Date & Time: Sep 20, 1961 at 1330 LT
Type of aircraft:
Te Waro - Te Waro
Crew on board:
Pax on board:
Captain / Total hours on type:
The pilot was a former member of the Royal Canadian Air Force where he had logged 1,260 hours flying in both single and multi-engined aircraft. He had come to New Zealand with the intention of working as an agricultural pilot. He had been employed by James Aviation as a trainee topdressing pilot and had completed 22 hours of supervised productive flying at the time of his death. His total flying in the FU24 was 31 hours. At 1315 on the day of the accident he took over ZK-BOB from another trainee, making three satisfactory sorties without incident and then departed on a fourth. Shortly afterwards the absence of engine noise was noticed by those on the airstrip and the supervising instructor took off immediately on an aerial search and located ZK-BOB, crashed and burning, about 400 metres outside the sowing area. The crash site was 92 metres below the level of the area being topdressed. The plane had cartwheeled, rotating about its normal axis and finishing up 12 metres beyond a decapitated pine sapling. The port outer wing section was found 29 metres from the main wreckage, its tip showing evidence of a severe ground impact at the leading edge. The port inner wing displayed a deep indentation at the leading edge just inboard of the outer wing joint. This indentation extended back to the rear spar. The rear spar had become distorted and had jammed the aileron pulley in a way that would sustain a steep left turn in flight. The entire central portion of the fuselage, including the cockpit, had been consumed by fire. The engine was embedded almost vertically in the ground to a depth of 600 mm. The pilot's body had been thrown from the cockpit by the force of the impact with the ground and was found a short distance away. It was noted immediately at the beginning of the crash investigation that the wreckage lay some 90 metres below the level of the dressing area, and in a place that the aircraft would not have crossed in the course of its sowing operation. Attention was then focused on the deep indentation in the leading edge of the port wing and the associated jamming of the aileron control pulley in a position that would sustain a left turn. There was no object in the wide area around the crash site that could account for this damage. It was established that the pine sapling close to the wreck had been sheared through by the aircraft's propeller. It was suspected that, when flying in the sowing area, the aircraft had hit some obstruction, the damage from which had forced the plane into an irrecoverable steep left turn, or locked the plane into such a turn if it was making the manoeuvre at the time of collision. An intensive search was made in the sowing area to locate some object that could have caused the deep indentation to the port inner wing section. No completely reliable evidence was found, but two trees on the edge of the sowing area showed the sort of damage that an aircraft might inflict. Furthermore, there were trails of superphosphate leading up to those trees and leading away from them in the direction of the valley below. A flying trial showed that a Fletcher making a steep left-hand turn over those trees would pass directly over the crash site. However, no evidence in the form of wreckage or paint particles was found in the trees.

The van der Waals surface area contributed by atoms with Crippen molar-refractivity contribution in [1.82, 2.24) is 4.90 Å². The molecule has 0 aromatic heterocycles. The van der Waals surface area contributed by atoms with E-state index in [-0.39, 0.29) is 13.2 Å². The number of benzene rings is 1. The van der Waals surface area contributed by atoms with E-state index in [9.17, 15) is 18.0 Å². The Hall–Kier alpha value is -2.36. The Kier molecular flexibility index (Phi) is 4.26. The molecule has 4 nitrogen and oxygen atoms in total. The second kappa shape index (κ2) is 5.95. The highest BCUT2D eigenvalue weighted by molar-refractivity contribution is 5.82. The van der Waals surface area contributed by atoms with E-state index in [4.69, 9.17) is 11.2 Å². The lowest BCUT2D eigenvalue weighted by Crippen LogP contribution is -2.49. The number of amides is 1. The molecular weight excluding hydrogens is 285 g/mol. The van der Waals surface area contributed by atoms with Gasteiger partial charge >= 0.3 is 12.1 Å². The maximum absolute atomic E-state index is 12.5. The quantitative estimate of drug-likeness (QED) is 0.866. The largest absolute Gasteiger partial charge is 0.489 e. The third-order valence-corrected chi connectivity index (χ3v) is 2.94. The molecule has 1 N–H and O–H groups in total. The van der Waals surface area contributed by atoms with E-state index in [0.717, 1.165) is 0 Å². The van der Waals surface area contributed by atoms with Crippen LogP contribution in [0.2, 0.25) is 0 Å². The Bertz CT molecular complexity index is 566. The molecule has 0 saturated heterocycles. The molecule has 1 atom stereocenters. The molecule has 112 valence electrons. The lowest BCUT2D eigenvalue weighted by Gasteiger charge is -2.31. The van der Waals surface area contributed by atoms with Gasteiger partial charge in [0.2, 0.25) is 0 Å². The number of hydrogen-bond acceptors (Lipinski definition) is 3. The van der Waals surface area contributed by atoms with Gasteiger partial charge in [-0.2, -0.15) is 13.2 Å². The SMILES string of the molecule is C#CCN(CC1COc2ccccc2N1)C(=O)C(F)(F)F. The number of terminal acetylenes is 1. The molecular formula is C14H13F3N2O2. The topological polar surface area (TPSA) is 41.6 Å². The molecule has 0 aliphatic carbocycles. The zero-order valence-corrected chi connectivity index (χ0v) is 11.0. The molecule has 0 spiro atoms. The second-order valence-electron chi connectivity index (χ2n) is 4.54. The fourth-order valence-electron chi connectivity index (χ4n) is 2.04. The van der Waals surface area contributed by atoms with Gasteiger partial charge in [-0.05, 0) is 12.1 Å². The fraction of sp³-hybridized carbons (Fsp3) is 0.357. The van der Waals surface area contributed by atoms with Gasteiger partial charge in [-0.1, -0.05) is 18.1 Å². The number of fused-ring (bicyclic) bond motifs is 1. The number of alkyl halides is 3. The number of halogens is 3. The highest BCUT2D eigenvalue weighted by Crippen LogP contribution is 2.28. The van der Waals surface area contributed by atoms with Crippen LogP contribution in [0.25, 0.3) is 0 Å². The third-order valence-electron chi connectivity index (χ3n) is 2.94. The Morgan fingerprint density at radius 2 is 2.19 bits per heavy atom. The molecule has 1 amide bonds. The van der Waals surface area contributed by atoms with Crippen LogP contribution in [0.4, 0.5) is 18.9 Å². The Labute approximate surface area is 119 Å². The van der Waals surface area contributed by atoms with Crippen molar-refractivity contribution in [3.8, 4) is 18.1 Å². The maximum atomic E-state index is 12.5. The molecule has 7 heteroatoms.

The investigators concluded that there was evidence to suggest that the aileron controls were jammed through collision with some object while the aircraft was in flight and that jamming resulted in a steep left turn from which a recovery could not be made.